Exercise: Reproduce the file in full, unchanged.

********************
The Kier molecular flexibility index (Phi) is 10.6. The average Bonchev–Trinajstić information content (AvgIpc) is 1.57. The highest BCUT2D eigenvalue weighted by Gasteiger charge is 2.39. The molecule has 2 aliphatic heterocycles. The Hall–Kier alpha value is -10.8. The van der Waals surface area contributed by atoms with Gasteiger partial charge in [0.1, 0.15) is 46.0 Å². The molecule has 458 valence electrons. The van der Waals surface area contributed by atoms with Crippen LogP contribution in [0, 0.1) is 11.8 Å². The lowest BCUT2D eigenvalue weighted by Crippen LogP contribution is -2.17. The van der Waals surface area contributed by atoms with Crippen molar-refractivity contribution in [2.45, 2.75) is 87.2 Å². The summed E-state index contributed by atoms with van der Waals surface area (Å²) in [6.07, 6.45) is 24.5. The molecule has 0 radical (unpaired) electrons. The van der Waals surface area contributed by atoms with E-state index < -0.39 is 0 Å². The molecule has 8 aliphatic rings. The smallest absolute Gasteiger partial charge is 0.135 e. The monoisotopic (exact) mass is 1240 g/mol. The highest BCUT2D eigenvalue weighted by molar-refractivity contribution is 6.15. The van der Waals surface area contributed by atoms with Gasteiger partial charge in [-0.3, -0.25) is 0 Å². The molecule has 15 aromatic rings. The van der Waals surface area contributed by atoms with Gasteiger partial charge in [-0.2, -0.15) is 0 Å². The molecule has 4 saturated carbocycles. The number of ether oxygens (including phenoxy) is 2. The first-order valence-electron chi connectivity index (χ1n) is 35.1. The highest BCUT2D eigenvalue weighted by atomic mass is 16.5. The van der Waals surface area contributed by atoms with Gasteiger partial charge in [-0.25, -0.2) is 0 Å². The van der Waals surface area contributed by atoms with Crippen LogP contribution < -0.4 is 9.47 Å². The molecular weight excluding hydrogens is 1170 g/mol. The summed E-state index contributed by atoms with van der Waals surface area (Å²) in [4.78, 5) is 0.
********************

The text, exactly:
The Kier molecular flexibility index (Phi) is 10.6. The average Bonchev–Trinajstić information content (AvgIpc) is 1.57. The highest BCUT2D eigenvalue weighted by Gasteiger charge is 2.39. The molecule has 2 aliphatic heterocycles. The Hall–Kier alpha value is -10.8. The van der Waals surface area contributed by atoms with Gasteiger partial charge in [0.1, 0.15) is 46.0 Å². The molecule has 458 valence electrons. The van der Waals surface area contributed by atoms with Crippen LogP contribution in [0, 0.1) is 11.8 Å². The lowest BCUT2D eigenvalue weighted by Crippen LogP contribution is -2.17. The van der Waals surface area contributed by atoms with Crippen molar-refractivity contribution in [2.45, 2.75) is 87.2 Å². The summed E-state index contributed by atoms with van der Waals surface area (Å²) in [6.07, 6.45) is 24.5. The molecule has 0 radical (unpaired) electrons. The van der Waals surface area contributed by atoms with E-state index < -0.39 is 0 Å². The molecule has 8 aliphatic rings. The smallest absolute Gasteiger partial charge is 0.135 e. The monoisotopic (exact) mass is 1240 g/mol. The highest BCUT2D eigenvalue weighted by molar-refractivity contribution is 6.15. The van der Waals surface area contributed by atoms with Gasteiger partial charge in [-0.3, -0.25) is 0 Å². The molecule has 15 aromatic rings. The van der Waals surface area contributed by atoms with Gasteiger partial charge in [-0.2, -0.15) is 0 Å². The molecule has 4 saturated carbocycles. The number of ether oxygens (including phenoxy) is 2. The first-order valence-electron chi connectivity index (χ1n) is 35.1. The highest BCUT2D eigenvalue weighted by atomic mass is 16.5. The van der Waals surface area contributed by atoms with Gasteiger partial charge in [-0.25, -0.2) is 0 Å². The van der Waals surface area contributed by atoms with Crippen LogP contribution < -0.4 is 9.47 Å². The molecular weight excluding hydrogens is 1170 g/mol. The summed E-state index contributed by atoms with van der Waals surface area (Å²) in [4.78, 5) is 0.